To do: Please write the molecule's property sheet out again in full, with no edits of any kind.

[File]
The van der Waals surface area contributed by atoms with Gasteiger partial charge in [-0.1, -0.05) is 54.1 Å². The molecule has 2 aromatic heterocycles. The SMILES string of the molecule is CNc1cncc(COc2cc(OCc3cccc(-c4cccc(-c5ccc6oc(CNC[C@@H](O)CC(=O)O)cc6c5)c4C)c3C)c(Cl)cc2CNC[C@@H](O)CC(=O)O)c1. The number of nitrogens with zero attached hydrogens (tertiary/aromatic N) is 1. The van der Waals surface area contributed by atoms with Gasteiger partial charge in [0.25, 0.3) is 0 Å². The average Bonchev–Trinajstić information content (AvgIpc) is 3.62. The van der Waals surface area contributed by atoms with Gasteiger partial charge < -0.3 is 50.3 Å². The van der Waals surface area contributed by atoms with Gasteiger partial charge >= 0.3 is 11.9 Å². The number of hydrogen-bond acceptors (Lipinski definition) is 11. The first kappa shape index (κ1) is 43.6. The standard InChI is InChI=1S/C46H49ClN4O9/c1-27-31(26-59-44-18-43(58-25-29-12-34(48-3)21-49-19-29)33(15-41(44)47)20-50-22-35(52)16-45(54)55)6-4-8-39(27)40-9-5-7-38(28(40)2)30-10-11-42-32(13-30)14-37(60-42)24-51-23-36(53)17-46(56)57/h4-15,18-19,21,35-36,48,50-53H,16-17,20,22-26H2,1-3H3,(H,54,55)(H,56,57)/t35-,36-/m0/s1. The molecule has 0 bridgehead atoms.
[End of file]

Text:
The van der Waals surface area contributed by atoms with Gasteiger partial charge in [-0.1, -0.05) is 54.1 Å². The molecule has 2 aromatic heterocycles. The SMILES string of the molecule is CNc1cncc(COc2cc(OCc3cccc(-c4cccc(-c5ccc6oc(CNC[C@@H](O)CC(=O)O)cc6c5)c4C)c3C)c(Cl)cc2CNC[C@@H](O)CC(=O)O)c1. The number of nitrogens with zero attached hydrogens (tertiary/aromatic N) is 1. The van der Waals surface area contributed by atoms with Gasteiger partial charge in [0.25, 0.3) is 0 Å². The average Bonchev–Trinajstić information content (AvgIpc) is 3.62. The van der Waals surface area contributed by atoms with Gasteiger partial charge < -0.3 is 50.3 Å². The van der Waals surface area contributed by atoms with Gasteiger partial charge >= 0.3 is 11.9 Å². The number of hydrogen-bond acceptors (Lipinski definition) is 11. The first kappa shape index (κ1) is 43.6. The standard InChI is InChI=1S/C46H49ClN4O9/c1-27-31(26-59-44-18-43(58-25-29-12-34(48-3)21-49-19-29)33(15-41(44)47)20-50-22-35(52)16-45(54)55)6-4-8-39(27)40-9-5-7-38(28(40)2)30-10-11-42-32(13-30)14-37(60-42)24-51-23-36(53)17-46(56)57/h4-15,18-19,21,35-36,48,50-53H,16-17,20,22-26H2,1-3H3,(H,54,55)(H,56,57)/t35-,36-/m0/s1. The molecule has 0 bridgehead atoms.